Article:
The agent and friend of the Native Americans, Laurence Taliaferro, founded Eatonville, or Cloudman's Village, on the eastern shore of Lake Calhoun. Taliaferro believed the days of hunting, trade and tribal warfare were over and wished to convert the Dakota to European Agriculture. In 1828, he sponsored a village called Eatonville in honor of John H. Eaton, then Secretary of War. The settlement was known to the Dakota as Kay-h yah-ta Otanwa (village whose houses have roofs). This plan was made possible by Cloudman.


A Dakota from the Minnesota valley villages, Cloudman was an exceptional individual. Not only was he a pacifist, but he also advocated the idea that his people should live in farming villages. He was scorned by many Dakota who wished to continue their traditional ways. He gathered a few families, and with Taliaferro's help, established a settlement on the edge of Dakota Territory, within easy access to the fort. Taliaferro equipped the group and hired Philander Prescott as a government farmer. Philander Prescott was the first government farmer at Eatonville. In those days, the government hired farmers to teach agriculture to the Native Americans. Although the Dakota and other people in the area had long practiced agriculture, the government farmers were assigned the task of mechanization and converting the subsistence practices to a more commercial pattern. After a slow start, bumper crops were harvested and more families applied for the settlement than could be accommodated. By 1831, about 300 people lived in the village and Taliaferro appointed Cloundman Chief of the Lake Calhoun tribe. They began to engage in trade and were joined by two missionaries, Gideon and Samuel Pond. Cloudman's village prospered until 1838-39.


In April of 1838, an Ojibwe named Hole-in-the-Day killed thirteen Dakota at Lac Qui Parle. Hole-in-the-Day came to Fort Snelling in July, and two members of the Calhoun band attempted to ambush him. They succeeded in killing his companion, but Hole-in-the-Day escaped. In retaliation, Cloudman's son-in-law was killed near Lake Harriet. Thus the Dakota-Ojibwe feud flared into open warfare and several bloody skirmishes occurred along the frontier between the two groups, from the St. Croix to the Rum River. Nintey-five Ojibwe and seventeen Dakota were killed. For a month following their triumph, the Dakota celebrated at Lake Calhoun with scalp dances. Because the Calhoun village was vulnerable to attack, the Dakota abandoned it and moved in with groups in the Minnesota Valley to wait for better times. Better times never returned. When Taliaferro resigned as Indian Agent, the commander of Fort Major Plympton was named acting Agent and would not allow any Indian settlements on the government reserve. Thus the great agricultural experiment was ended, and the course of events that ended with the catastrophic removal of the Dakotas from Minnesota was set in motion. This history of the Twin Cities would have been quite different if Eatonville had continued to develop as an agricultural settlement.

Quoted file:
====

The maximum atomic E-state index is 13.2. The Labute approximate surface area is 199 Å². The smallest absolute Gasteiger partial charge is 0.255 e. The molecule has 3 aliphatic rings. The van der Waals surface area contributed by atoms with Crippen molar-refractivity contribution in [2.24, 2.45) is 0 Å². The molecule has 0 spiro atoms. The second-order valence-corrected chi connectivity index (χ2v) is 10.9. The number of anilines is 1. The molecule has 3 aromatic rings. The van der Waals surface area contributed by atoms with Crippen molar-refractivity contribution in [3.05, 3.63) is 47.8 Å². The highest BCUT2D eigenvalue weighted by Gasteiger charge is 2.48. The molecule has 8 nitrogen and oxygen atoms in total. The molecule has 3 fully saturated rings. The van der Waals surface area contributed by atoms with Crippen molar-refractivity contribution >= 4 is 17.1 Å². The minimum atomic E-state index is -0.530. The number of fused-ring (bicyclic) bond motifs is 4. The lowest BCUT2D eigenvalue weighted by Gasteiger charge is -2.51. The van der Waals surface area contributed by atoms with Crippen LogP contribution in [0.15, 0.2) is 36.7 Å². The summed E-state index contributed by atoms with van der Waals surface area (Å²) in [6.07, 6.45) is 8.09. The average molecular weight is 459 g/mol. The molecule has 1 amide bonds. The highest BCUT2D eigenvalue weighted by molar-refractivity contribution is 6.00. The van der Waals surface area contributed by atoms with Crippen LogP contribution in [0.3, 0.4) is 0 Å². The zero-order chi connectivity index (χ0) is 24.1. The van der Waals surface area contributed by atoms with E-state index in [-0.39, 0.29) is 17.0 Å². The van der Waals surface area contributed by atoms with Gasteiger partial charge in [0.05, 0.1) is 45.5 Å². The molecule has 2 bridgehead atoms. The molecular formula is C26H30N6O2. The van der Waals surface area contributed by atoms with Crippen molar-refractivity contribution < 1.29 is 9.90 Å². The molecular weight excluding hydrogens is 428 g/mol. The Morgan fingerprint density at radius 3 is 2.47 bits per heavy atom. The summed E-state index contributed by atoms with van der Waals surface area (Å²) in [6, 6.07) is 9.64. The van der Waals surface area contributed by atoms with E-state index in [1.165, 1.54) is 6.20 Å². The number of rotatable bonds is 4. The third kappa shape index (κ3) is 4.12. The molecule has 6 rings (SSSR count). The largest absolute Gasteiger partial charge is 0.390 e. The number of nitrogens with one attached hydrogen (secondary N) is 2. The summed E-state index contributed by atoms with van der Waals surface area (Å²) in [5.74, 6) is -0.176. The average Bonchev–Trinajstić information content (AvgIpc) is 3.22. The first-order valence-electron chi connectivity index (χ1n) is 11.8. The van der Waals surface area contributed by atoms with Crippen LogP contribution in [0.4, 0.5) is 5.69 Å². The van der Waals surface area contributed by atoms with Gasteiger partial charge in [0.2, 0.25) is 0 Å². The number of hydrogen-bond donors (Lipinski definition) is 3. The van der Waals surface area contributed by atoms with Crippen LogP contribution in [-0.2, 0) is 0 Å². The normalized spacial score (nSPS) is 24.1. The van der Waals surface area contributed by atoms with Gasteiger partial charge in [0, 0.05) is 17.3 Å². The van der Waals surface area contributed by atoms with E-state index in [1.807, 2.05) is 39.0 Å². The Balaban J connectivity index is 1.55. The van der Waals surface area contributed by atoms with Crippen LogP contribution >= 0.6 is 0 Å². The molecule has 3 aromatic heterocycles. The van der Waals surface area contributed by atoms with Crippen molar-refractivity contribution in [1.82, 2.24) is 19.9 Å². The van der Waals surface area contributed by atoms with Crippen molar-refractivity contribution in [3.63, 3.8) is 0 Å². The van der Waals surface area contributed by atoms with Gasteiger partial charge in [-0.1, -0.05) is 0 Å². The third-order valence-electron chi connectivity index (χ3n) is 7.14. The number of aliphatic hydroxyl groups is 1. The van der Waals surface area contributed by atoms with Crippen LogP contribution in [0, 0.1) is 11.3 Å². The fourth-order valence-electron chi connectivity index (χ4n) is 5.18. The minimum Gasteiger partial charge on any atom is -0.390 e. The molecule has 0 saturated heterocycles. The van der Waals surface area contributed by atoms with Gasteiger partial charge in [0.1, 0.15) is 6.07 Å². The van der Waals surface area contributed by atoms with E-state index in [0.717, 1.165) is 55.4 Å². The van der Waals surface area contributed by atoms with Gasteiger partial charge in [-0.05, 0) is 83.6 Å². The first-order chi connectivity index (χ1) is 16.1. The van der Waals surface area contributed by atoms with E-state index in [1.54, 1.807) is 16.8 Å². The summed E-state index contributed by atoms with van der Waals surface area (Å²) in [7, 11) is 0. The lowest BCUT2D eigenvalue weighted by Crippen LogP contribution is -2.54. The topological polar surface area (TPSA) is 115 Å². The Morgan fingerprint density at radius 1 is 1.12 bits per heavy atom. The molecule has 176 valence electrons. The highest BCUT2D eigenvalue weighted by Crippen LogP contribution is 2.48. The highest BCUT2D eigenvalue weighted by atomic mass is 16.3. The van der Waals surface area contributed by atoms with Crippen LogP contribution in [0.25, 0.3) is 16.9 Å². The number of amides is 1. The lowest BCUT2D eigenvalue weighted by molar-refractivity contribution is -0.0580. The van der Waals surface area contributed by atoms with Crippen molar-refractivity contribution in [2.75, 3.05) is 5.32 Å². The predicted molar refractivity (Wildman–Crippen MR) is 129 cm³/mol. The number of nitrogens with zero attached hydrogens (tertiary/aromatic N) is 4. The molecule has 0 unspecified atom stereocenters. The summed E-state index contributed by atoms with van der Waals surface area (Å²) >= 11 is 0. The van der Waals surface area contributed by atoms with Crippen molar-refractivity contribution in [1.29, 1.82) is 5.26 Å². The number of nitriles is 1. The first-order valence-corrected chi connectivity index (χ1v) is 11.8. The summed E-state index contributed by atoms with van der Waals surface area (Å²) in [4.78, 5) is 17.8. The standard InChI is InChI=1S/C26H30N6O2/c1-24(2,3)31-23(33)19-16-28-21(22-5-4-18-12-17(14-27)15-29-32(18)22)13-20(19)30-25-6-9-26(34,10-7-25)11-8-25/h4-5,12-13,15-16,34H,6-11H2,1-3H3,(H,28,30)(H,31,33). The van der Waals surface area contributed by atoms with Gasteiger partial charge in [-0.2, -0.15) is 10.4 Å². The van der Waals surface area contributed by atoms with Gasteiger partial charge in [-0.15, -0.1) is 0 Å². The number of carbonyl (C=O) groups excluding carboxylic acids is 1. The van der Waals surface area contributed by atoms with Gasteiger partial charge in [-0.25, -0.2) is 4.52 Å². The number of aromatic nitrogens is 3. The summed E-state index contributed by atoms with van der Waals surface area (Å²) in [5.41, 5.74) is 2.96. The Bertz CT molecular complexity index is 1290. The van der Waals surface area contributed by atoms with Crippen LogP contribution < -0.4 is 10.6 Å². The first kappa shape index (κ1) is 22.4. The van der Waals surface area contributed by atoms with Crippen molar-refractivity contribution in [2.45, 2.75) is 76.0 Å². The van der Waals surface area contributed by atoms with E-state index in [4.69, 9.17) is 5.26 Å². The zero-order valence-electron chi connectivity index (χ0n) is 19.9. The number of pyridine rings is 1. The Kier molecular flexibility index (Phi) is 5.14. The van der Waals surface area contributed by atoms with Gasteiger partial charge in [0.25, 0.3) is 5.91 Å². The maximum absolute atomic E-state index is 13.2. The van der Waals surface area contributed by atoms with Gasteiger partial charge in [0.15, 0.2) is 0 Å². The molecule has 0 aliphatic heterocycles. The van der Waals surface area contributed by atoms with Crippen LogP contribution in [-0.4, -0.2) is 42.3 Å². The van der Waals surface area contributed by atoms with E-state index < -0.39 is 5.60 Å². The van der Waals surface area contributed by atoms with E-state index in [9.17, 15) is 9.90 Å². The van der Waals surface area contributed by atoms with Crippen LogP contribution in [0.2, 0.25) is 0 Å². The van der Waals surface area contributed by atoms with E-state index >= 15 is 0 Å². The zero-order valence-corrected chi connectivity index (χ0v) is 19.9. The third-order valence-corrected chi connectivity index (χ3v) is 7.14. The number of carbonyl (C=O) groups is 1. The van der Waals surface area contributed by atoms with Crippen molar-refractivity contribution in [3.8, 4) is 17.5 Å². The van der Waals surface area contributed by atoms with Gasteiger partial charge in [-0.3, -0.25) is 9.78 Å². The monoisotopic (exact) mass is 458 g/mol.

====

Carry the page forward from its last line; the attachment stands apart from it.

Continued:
Farmers and speculators purchased all the land in the Lake District during the years before the Civil War. Developers opened the northern and eastern section of the district for middle class residents during the late 1860s, but as the this map indicates, more of the land in the area was divided into large parcels owned by farmers and speculators. Many of the city's most famous early settlers engaged in land speculation in the district. John Green farmed land near the hill formerly called the Devil's Backbone. The large place to the west of Green's was owned by J.C. Goodrich, who was apparently a speculator. Thomas Lowery, founder of the Twin Cities' Streetcar system, owned land directly on the Devil's Backbone - later to be called Lowry Hill - along with his father-in-law C.G. Goodrich. The land fronting on Hennepin Avenue was divided into small parcels, but the large block fronting on the published east side of Lake of Isles was owned by C. G. Goodrich in partnership with another. The southeastern shore of Lake of the Isles was owned by R.P. Russell, a New Englander who came west to seek his fortune in 1839. An active merchant and politician, Russell dabbled in many financial matters including lumber, milling, land developing, and farming.

Portion of Map of Hennepin County from Andreas Illustrated Atlas of Minnesota. 1874


The primary path of development in the city during the period was in the vicinity of the Washburns' estates south of Franklin and west of Portland Avenue. This growth pattern influenced other developers to plat "out lots" or suburban tracts beyond the city limits. Most of the area on Lyndale between Franklin and Lake was divided into lots at this time, and developers were established between Hennepin and Lyndale just north of the Lake. However, this subdivision was well beyond the zone of active residential building. Most of the land in the district was owned by Colonel William S. King. His Lyndale Farm was the largest solely-owned property in the history of Minneapolis. The west side of Lake Calhoun was owned by Louis Menage, so it is easy to see why he was willing to buy up King's debt and foreclose on the farm. We can also see the Cedar Lake station on the railroad, which brought tourists to the resort hotels on the lake. The Lakewood cemetery is also indicated on the map, but was not yet established. Actually, planning had just begun on the cemetery when this map was published.


St. Paul in Minnesota watercolor, 1851 Johnann Baptist Engler, Oberosterreichisches Landes Museum, Linz, Austria, reproduced by Ramsey County Historical Society.

Old St. Paul

This view of the Capital of Minnesota Territory shows the rambling river town. The focus is on the present site of the River Centre and upper landing in St. Paul. We can see the significance of the steep slopes for the transportation system. The Gold Rush and various financial panics caused the early city to experience wide changes in size and prosperity.